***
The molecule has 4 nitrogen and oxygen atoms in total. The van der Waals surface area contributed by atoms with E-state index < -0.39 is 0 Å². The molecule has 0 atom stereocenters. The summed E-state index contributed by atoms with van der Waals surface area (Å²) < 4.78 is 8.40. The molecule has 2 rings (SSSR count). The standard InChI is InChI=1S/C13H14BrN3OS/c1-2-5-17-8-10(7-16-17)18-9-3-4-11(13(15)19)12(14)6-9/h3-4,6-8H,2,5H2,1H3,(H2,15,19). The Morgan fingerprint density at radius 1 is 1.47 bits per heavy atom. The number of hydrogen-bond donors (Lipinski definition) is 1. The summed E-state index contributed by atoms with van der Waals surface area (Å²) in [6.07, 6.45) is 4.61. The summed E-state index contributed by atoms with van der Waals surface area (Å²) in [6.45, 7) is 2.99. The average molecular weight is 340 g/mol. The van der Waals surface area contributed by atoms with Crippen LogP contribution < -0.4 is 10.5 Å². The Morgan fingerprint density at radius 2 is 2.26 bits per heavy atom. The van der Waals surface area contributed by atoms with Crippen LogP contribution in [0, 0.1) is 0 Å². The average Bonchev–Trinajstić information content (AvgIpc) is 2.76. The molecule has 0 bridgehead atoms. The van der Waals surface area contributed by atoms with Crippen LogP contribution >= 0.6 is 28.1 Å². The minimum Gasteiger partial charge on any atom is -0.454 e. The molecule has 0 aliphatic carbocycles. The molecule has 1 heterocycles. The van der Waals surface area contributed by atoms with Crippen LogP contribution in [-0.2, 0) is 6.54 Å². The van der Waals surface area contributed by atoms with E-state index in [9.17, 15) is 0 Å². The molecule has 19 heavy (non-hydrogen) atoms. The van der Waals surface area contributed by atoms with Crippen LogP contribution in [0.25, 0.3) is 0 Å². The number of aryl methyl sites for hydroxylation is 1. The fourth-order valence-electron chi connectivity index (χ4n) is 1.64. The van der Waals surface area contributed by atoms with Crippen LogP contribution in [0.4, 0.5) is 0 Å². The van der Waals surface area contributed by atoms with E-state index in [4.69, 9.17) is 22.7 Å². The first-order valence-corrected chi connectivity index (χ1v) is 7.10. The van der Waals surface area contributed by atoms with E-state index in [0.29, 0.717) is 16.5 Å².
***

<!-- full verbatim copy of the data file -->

The molecule has 4 nitrogen and oxygen atoms in total. The van der Waals surface area contributed by atoms with E-state index < -0.39 is 0 Å². The molecule has 0 atom stereocenters. The summed E-state index contributed by atoms with van der Waals surface area (Å²) < 4.78 is 8.40. The molecule has 2 rings (SSSR count). The standard InChI is InChI=1S/C13H14BrN3OS/c1-2-5-17-8-10(7-16-17)18-9-3-4-11(13(15)19)12(14)6-9/h3-4,6-8H,2,5H2,1H3,(H2,15,19). The Morgan fingerprint density at radius 1 is 1.47 bits per heavy atom. The number of hydrogen-bond donors (Lipinski definition) is 1. The summed E-state index contributed by atoms with van der Waals surface area (Å²) in [6.07, 6.45) is 4.61. The summed E-state index contributed by atoms with van der Waals surface area (Å²) in [6.45, 7) is 2.99. The average molecular weight is 340 g/mol. The van der Waals surface area contributed by atoms with Crippen LogP contribution < -0.4 is 10.5 Å². The Morgan fingerprint density at radius 2 is 2.26 bits per heavy atom. The van der Waals surface area contributed by atoms with Crippen LogP contribution in [0, 0.1) is 0 Å². The average Bonchev–Trinajstić information content (AvgIpc) is 2.76. The molecule has 0 bridgehead atoms. The van der Waals surface area contributed by atoms with Crippen LogP contribution >= 0.6 is 28.1 Å². The minimum Gasteiger partial charge on any atom is -0.454 e. The molecule has 0 aliphatic carbocycles. The molecule has 1 heterocycles. The van der Waals surface area contributed by atoms with Crippen LogP contribution in [-0.2, 0) is 6.54 Å². The van der Waals surface area contributed by atoms with E-state index in [9.17, 15) is 0 Å². The molecule has 19 heavy (non-hydrogen) atoms. The van der Waals surface area contributed by atoms with Crippen LogP contribution in [0.25, 0.3) is 0 Å². The number of aryl methyl sites for hydroxylation is 1. The fourth-order valence-electron chi connectivity index (χ4n) is 1.64. The van der Waals surface area contributed by atoms with Crippen LogP contribution in [0.4, 0.5) is 0 Å². The van der Waals surface area contributed by atoms with E-state index in [4.69, 9.17) is 22.7 Å². The first-order valence-corrected chi connectivity index (χ1v) is 7.10. The van der Waals surface area contributed by atoms with E-state index in [0.29, 0.717) is 16.5 Å².